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Houston Breakthrough, September 1977
Page 12
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Houston Breakthrough, September 1977 - Page 12. September 1977. Special Collections, University of Houston Libraries. University of Houston Digital Library. Web. July 1, 2015. http://digital.lib.uh.edu/collection/feminist/item/3036/show/3023.

Disclaimer: This is a general citation for reference purposes. Please consult the most recent edition of your style manual for the proper formatting of the type of source you are citing. If the date given in the citation does not match the date on the digital item, use the more accurate date below the digital item.

(September 1977). Houston Breakthrough, September 1977 - Page 12. Houston and Texas Feminist and Lesbian Newsletters. Special Collections, University of Houston Libraries. Retrieved from http://digital.lib.uh.edu/collection/feminist/item/3036/show/3023

Disclaimer: This is a general citation for reference purposes. Please consult the most recent edition of your style manual for the proper formatting of the type of source you are citing. If the date given in the citation does not match the date on the digital item, use the more accurate date below the digital item.

Houston Breakthrough, September 1977 - Page 12, September 1977, Houston and Texas Feminist and Lesbian Newsletters, Special Collections, University of Houston Libraries, accessed July 1, 2015, http://digital.lib.uh.edu/collection/feminist/item/3036/show/3023.

Disclaimer: This is a general citation for reference purposes. Please consult the most recent edition of your style manual for the proper formatting of the type of source you are citing. If the date given in the citation does not match the date on the digital item, use the more accurate date below the digital item.

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Compound Item Description
Title Houston Breakthrough, September 1977
Publisher Breakthrough Publishing Co.
Date September 1977
Description Vol. 2 No. 8
Subject.Topical (LCSH)
  • Women
  • Periodicals
  • Feminism--United States--Periodicals
  • Newsletters
Subject.Geographic (TGN)
  • Houston, Texas
Genre (AAT)
  • periodicals
Language English
Physical Description 25 page periodical
Type (DCMI)
  • Text
  • Image
Format (IMT)
  • image/jpeg
Original Item Location HQ1101 .B74
Original Item URL http://library.uh.edu/record=b2332724~S11
Digital Collection Houston and Texas Feminist and Lesbian Newsletters
Digital Collection URL http://digital.lib.uh.edu/collection/feminist
Repository Special Collections, University of Houston Libraries
Repository URL http://info.lib.uh.edu/about/campus-libraries-collections/special-collections
Use and Reproduction Educational use only, no other permissions given. Copyright to this resource is held by the content creator, author, artist or other entity, and is provided here for educational purposes only. It may not be reproduced or distributed in any format without written permission of the copyright owner. For more information please see UH Digital Library Fair Use policy on the UH Digital Library About page.
File Name index.cpd
Item Description
Title Page 12
File Name femin_201109_531l.jpg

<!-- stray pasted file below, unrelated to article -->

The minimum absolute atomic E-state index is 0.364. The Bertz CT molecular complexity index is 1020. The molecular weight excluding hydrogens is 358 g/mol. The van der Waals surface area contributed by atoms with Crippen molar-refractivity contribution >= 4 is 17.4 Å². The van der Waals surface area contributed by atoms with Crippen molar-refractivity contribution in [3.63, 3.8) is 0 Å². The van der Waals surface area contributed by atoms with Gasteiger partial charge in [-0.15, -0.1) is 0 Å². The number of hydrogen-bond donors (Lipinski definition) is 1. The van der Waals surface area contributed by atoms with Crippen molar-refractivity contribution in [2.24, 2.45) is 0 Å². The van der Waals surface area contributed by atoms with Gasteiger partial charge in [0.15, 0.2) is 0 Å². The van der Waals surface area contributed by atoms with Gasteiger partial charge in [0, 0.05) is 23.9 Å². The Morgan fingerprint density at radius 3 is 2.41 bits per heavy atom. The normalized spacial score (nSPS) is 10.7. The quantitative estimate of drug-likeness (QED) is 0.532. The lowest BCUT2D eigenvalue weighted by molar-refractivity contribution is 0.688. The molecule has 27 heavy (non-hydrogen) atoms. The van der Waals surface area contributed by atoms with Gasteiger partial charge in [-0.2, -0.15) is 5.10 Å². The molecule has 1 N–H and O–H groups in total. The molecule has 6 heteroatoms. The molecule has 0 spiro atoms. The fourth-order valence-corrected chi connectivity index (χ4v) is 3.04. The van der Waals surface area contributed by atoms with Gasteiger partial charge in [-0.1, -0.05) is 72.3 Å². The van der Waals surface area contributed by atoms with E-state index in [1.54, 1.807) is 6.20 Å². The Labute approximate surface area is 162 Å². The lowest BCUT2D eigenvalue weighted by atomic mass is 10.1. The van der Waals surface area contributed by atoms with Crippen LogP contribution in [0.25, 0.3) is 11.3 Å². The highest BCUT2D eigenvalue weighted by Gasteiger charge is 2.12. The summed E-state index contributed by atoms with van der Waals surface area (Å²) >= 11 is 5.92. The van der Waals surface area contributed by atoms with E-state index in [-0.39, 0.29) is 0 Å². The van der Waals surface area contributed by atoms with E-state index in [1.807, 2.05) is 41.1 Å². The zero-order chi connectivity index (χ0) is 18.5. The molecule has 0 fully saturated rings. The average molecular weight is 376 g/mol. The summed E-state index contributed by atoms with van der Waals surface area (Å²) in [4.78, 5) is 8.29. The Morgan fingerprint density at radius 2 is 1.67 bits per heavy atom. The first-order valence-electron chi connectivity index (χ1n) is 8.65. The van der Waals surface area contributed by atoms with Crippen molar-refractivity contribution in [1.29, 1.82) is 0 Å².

Transcript TEXAS WOMEN POETS fiRST N A SERiES The specific tool of the poet is sight, or clarity of vision. The beauty of this lies in the ability to see a situation as it truly is. The weight, the poet's subsequent success or failure, depends entirely upon her own will power, the acceptance of responsibility for the effects of her life. In regions that have a broad-based cultural and social integration, it is easier for the artist to define her place because she has previous examples by which to gauge herself. Art is neither taught nor imported, but born into the society as a natural evolution of humanity. The situation, as it stands in Texas right now, is such that our greatest obstacle, that of having no set foundation to work from, is also our greatest potential. Precisely because we are not an established culture, but an emerging one, we have the option to shape it anyway we choose. In view of this, the responsibility of the artist seems clear: we must remain true to ourselves. We are the only ones who can decide who we must be. We must both conceive and give birth to ourselves. Because of this embryonic state of the arts, it is not surprising that so many of the real activists on the poetry scene here are women. We have the fundamental knowledge of how to deal with this type of energy, whether it be physical, spiritual, artistic or otherwise. The women here represent only a small part of the unique and diverse forms developing across the state. Regardless of their theme or style, each one possesses her own voice, the mark of a true poet. Together they symbolize only a glimpse of what the region has to offer. —Introduction: J. Whitebird An Athenian Reminisces Yes, I remember Paul, his ugly face Alive with joy, his stooping shoulders seeming Straighter somehow as if his words had driven A rod of iron down his spine. "My friends, The Unknown God to whom you rear an altar I now declarer* So, he proceeeded to Domesticate the Mystery. He's dead You say, beheaded by that madman Nero. No doubt he scarcely felt the blade strike through The bone so padded was he with conviction. Courageous man! Yet now that I am old I'm not so sure that one can be as sure As Paul. At any rate, I've never caught The Unknown God at leisure in His rooms. Nor spied Him in the middle of his labors, Although my bruise-bewildered brain would like to. Whether or not He makes the crooked paths straight, I've had to hack mine out as sorry-best I might. Christ died for us, Paul taught? How strange A god should think a man's requirements so Excessive. All that I need is space, Not so much larger, really, than a cat's [Or so a deity might measure it] To ease my cramped limbs in the sun a little. Well, well, the names of God are beautiful- Zeus, Hera, Demeter, Mithra, Astarte, Isis, now Father, Son, and Holy Ghost- So many screens behind which he eludes us. And though stout-hearted Pauls may claim the Quarry Pet of their pieties, they may as well Drag home with them a shadow by the neck. -Vassar Miller Copyright 1977 by Vassar Miller from "Small Change" Tired If I could sleep deeply enough, I might touch the eye of dark, life. Yet the way I sleep, men drink salt. Always wearier upon waking— I have written these lines without book, thumbing the thesaurus of my bones. -Vassar Miller Copyright 1975 by Vassar Miller from "If I could Steep Deeply Enough' Encounter / was content with the pseudonym of my own name, with the disguise provided by my body, snapped to when anybody coiled me, answered to the image captured in eyesight's polaroid posted for all the ctmous who passed, lived, a stranger in my own skin, because my friends defined me til at your word, I, somnambulist, awakened astonished in the streets of my identity, and there you left me, but not before your flesh, breathed in a muted sentence, instructed me in mine. -Vassar Miller Copyright 1977 by Vassar Miller from "Small Change" \ASSAR MillER HOUSTON BREAKTHROUGH SEPTEMBER 1977 PAGE 1A